Latin Club is an extracurricular school program that has grown from twenty-seven members to forty-one members in the past year for Latin and Greek students at Scholars Academy. Gammel’s six-year running Latin Club is providing students with profound language study that allows students to excel beyond their normal Latin class coursework.
Gammel explains that the purpose of the club is to appreciate the bigger picture of Roman culture than is done in the classroom on a regular basis.
“I think that the students at all levels of Latin study can appreciate a general classical light which is the goal of the whole outside-of-school program,” said Gammel.
“Classical society is the foundation for our culture and English today, and so I thought that would be interesting to learn,” said Latin Club Co-President Braxton Sizemore.
To Latin Club’s Co-President, Emily Dixon, the appeal of taking Latin is to have the opportunity to meet new people, make friends, inspire younger kids, and to be able to relate to people from two thousand years ago.
Gammel’s Latin Club receives many opportunities to learn about Roman culture. Last fall, club members traveled to Atlanta to visit the Carlos Museum at Emory University and the BAPS Shri Swaminarayan Mandir, a hindu temple. Seventeen of Gammel’s students are taking a seven-day trip to Rome, Italy in November of this year.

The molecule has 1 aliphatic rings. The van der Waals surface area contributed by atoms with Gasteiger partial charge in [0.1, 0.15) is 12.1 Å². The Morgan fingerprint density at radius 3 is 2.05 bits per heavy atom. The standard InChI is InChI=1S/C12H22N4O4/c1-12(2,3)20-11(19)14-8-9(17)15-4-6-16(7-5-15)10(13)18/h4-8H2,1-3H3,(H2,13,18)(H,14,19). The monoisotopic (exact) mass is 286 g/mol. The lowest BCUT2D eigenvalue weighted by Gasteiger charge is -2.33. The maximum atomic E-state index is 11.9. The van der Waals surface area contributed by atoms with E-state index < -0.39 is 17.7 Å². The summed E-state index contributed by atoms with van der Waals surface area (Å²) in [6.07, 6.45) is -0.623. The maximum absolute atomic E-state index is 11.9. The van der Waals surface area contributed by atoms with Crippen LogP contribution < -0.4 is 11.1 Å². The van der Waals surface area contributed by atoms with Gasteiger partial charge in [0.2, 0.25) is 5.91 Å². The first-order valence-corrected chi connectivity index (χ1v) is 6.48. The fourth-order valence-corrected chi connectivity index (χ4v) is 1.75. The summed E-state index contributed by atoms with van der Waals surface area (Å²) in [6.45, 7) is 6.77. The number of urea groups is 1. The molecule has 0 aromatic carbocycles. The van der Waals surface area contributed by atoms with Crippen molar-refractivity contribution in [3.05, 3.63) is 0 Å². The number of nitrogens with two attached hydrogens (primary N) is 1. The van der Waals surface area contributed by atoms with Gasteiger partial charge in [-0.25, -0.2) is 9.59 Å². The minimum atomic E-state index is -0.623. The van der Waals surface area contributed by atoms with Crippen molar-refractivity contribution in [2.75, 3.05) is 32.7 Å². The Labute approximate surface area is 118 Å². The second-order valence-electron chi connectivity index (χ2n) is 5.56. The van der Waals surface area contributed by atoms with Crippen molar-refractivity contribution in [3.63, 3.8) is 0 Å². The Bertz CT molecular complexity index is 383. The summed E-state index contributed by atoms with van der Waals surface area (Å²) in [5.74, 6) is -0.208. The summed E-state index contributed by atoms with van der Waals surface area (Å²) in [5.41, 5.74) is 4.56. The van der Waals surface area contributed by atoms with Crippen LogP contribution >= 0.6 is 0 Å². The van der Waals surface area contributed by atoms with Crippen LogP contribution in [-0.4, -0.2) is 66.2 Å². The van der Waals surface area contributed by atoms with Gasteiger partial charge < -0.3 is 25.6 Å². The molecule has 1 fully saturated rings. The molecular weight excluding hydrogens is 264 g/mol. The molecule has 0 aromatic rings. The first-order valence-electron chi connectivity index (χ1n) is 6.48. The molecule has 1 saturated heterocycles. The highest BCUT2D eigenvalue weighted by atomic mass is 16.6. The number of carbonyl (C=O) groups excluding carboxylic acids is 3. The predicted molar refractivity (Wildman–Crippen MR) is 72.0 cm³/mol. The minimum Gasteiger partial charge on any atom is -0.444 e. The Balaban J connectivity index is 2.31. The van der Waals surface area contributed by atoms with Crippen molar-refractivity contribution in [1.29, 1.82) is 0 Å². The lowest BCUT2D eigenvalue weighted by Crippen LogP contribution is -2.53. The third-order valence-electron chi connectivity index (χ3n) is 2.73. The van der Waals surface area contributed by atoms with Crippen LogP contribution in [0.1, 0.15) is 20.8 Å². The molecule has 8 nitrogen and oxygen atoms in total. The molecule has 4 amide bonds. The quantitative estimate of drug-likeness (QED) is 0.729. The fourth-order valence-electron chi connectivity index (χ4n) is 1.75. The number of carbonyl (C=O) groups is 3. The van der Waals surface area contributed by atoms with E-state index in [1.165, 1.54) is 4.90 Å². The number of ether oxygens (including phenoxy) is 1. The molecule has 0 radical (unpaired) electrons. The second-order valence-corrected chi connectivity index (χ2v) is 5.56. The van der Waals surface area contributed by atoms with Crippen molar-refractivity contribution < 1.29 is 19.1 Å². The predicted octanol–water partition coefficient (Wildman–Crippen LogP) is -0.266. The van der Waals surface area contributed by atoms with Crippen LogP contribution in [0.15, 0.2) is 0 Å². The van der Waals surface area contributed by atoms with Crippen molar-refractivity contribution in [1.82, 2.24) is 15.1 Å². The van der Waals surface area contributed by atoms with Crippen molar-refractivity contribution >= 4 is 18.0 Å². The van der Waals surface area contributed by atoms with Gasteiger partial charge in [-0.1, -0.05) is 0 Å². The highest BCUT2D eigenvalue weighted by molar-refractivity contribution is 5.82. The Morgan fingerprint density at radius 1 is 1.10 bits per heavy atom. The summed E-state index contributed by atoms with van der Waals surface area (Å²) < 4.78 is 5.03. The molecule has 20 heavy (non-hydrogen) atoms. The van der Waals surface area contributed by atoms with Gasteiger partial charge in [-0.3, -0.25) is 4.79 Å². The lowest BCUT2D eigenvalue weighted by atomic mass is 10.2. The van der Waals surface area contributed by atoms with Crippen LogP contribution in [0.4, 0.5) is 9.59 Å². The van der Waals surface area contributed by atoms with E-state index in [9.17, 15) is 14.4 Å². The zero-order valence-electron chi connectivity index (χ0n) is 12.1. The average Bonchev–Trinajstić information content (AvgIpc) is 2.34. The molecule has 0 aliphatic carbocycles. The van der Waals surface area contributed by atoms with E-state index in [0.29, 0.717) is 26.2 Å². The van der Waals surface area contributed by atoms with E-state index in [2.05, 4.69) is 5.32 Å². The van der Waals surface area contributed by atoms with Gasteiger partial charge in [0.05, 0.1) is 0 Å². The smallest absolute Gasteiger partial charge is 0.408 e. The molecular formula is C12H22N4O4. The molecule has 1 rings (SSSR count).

They also travel to other places in Georgia to compete in academic competitions.
“We go to Fall Forum every year, which is hosted by the Georgia Junior Classical League, and that is a day of testing, cool workshops, and Certamen, which is competitive Latin quiz bowl,” said Dixon.
The Latin Club also hosts many events for the community of Thomasville and surrounding schools with Latin programs.
“We host a mini-convention in the fall where we invite other schools in South Georgia who have Classics programs to come and compete and participate in fun workshops,” said Sizemore.
The Latin Club has a Classical Fair every spring, which is an event for elementary kids. It’s all Classics-themed and it helps them learn about Latin and Greek. Children walk through an Egyptian pyramid to find activities like chariot rides, games like “Don’t Wake the Mummy!,” and competitions like gladiator fights (with pool noodles) or block moving reminiscent of the ingenuity used by Egyptians who built enormous structures without modern tools or machinery.
“If they decide to come to Scholars, they can become interested and take the course,” said Dixon.
This complicated language and interactive club has provided a future for students. Dixon plans to be a Classics major and go to Yale or Oxford.
Sizemore said, “I will definitely take Latin courses in college. I don’t know how far that will take me, but I know it will help me in my other fields of study.”